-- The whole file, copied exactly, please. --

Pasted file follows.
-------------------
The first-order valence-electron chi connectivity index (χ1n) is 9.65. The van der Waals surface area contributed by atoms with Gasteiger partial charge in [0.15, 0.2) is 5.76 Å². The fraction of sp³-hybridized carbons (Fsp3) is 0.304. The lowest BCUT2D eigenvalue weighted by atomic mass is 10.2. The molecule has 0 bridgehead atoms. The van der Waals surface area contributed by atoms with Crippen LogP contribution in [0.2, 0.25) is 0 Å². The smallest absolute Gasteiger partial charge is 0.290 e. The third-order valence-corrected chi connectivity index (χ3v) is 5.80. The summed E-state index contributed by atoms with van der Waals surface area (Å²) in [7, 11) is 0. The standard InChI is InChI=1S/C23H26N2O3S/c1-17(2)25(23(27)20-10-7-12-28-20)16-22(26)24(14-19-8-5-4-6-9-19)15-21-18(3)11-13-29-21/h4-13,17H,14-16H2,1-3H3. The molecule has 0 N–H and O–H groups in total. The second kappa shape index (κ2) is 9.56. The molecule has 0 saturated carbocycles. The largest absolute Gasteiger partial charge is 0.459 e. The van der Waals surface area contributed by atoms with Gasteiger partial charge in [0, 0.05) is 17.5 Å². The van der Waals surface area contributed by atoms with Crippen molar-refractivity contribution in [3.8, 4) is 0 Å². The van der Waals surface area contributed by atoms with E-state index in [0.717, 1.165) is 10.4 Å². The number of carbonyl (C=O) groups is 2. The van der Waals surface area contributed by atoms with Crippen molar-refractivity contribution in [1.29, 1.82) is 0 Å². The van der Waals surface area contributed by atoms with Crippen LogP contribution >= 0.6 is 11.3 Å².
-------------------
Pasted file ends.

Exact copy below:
The first-order valence-electron chi connectivity index (χ1n) is 9.65. The van der Waals surface area contributed by atoms with Gasteiger partial charge in [0.15, 0.2) is 5.76 Å². The fraction of sp³-hybridized carbons (Fsp3) is 0.304. The lowest BCUT2D eigenvalue weighted by atomic mass is 10.2. The molecule has 0 bridgehead atoms. The van der Waals surface area contributed by atoms with Crippen LogP contribution in [0.2, 0.25) is 0 Å². The smallest absolute Gasteiger partial charge is 0.290 e. The third-order valence-corrected chi connectivity index (χ3v) is 5.80. The summed E-state index contributed by atoms with van der Waals surface area (Å²) in [7, 11) is 0. The standard InChI is InChI=1S/C23H26N2O3S/c1-17(2)25(23(27)20-10-7-12-28-20)16-22(26)24(14-19-8-5-4-6-9-19)15-21-18(3)11-13-29-21/h4-13,17H,14-16H2,1-3H3. The molecule has 0 N–H and O–H groups in total. The second kappa shape index (κ2) is 9.56. The molecule has 0 saturated carbocycles. The largest absolute Gasteiger partial charge is 0.459 e. The van der Waals surface area contributed by atoms with Gasteiger partial charge in [0, 0.05) is 17.5 Å². The van der Waals surface area contributed by atoms with Crippen molar-refractivity contribution in [3.8, 4) is 0 Å². The van der Waals surface area contributed by atoms with E-state index in [0.717, 1.165) is 10.4 Å². The number of carbonyl (C=O) groups is 2. The van der Waals surface area contributed by atoms with Crippen molar-refractivity contribution in [1.29, 1.82) is 0 Å². The van der Waals surface area contributed by atoms with Crippen LogP contribution >= 0.6 is 11.3 Å².